Fountain designed by MacMonnies for the Columbian Exposition.
Frederick William MacMonnies was the designer of Utica’s Swan Memorial Fountain—he also created this fountain, an important focal point of Chicago’s famous 1893 Columbian Exposition.
“The Hiker”, as it appeared shortly after its dedication in 1915.
This statue, a monument to the Spanish American War, is located at the intersection of the Parkway and Oneida Street. It is the best-known creation of artist Allen George Newman
Statue of Thomas R. Proctor (1921)
This is the work of sculptor George Brewster, who created the statue "Independent Man," which stands atop the Rhode Island State House, as well as the statues of Vice President James S. Sherman on Genesee Street in Utica and of Alexander Hamilton at Hamilton College. The Proctor statue was originally located on the Master Garden Road entrance to Roscoe Conkling Park, off the Parkway. It was moved in the 1990s to a spot near the intersection of the Parkway and Elm Street. During his lifetime, Proctor explicitly rejected the idea of a monument in his honor; he died on July 4, 1920, and a year later this statue was dedicated despite his preferences.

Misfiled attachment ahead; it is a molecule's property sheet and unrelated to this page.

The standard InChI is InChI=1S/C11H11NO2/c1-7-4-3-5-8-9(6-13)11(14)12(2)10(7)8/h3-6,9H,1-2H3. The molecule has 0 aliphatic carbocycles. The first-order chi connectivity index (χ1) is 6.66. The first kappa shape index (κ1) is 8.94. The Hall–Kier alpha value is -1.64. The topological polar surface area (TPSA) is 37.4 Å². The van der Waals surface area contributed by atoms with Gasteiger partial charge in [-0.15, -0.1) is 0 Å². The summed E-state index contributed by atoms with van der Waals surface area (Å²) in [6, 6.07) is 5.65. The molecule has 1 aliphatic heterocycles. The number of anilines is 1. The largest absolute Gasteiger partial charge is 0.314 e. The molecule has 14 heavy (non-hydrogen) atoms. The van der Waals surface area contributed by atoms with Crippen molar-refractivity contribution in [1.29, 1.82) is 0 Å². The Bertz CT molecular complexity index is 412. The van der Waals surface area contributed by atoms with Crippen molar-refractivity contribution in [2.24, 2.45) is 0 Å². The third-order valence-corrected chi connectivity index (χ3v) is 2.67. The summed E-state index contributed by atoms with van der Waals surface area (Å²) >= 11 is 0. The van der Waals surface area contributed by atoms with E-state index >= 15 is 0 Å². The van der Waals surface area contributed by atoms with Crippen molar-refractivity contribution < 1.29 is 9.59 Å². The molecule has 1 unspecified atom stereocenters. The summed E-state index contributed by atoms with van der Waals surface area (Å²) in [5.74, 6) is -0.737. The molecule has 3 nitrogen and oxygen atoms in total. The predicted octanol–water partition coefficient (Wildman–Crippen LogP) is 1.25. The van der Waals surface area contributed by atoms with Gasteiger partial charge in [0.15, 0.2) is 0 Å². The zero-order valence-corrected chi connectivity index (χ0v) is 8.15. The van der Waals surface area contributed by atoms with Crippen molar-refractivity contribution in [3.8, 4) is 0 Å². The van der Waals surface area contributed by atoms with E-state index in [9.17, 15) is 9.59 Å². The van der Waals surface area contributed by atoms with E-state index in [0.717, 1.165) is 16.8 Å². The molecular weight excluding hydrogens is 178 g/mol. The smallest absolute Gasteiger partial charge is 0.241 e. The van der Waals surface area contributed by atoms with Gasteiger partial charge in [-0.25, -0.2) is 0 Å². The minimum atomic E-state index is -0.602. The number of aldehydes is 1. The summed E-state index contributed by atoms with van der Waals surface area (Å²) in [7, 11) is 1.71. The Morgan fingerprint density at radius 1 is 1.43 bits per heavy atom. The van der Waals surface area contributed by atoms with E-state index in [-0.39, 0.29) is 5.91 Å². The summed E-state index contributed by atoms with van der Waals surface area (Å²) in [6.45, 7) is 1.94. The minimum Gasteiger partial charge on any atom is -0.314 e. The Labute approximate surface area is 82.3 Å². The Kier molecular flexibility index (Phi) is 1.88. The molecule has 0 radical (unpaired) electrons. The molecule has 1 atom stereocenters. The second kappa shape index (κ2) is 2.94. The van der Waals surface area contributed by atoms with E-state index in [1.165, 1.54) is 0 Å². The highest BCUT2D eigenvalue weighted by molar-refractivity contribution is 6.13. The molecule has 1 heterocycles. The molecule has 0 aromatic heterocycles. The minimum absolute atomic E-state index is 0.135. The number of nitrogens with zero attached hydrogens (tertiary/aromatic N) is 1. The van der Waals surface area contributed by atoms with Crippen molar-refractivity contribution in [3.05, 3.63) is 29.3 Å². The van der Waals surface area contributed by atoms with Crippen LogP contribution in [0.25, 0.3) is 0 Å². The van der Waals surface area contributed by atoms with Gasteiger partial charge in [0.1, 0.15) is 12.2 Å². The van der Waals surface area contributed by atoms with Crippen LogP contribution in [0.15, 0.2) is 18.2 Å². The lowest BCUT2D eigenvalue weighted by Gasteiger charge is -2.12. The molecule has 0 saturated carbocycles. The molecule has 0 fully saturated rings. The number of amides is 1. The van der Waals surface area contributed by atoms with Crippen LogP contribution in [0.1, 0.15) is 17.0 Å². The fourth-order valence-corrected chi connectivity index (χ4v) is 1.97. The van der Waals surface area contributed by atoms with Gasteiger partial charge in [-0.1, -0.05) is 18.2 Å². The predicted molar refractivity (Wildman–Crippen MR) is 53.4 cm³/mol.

“The Eagle,” arguably the most widely known piece of public art in Utica
The work of the noted artist American Charles Keck, as photographed on a foggy morning on the hill in Roscoe Conkling Park.
Charles Keck with the model for his famous statue of Booker T. Washington, which was dedicated at Tuskegee, Alabama, in 1922.
In addition to Utica's Eagle monument, Keck also created the exterior sculptures on New York's Waldorf-Astoria Hotel, the Father Duffy statue in Times Square, and the sculpture of Huey Long in Statuary Hall in the Capitol building in Washington.
The Pulaski Statue
Commissioned and dedicated by local Polish American groups in 1930. It is one of the monuments on the Parkway that symbolize the pride of three of the largest local ethnic groups in early twentieth century Utica.
The bust of civic leader George Dunham, at the intersection of the Parkway and Holland Avenue
Created by Sicilian artist Filippo Sgarlata (who had relatives in Utica) during a brief stay in the United States in the late 1920s and early 1930s. This statue is one of only two known public artworks in the United States by Sgarlata.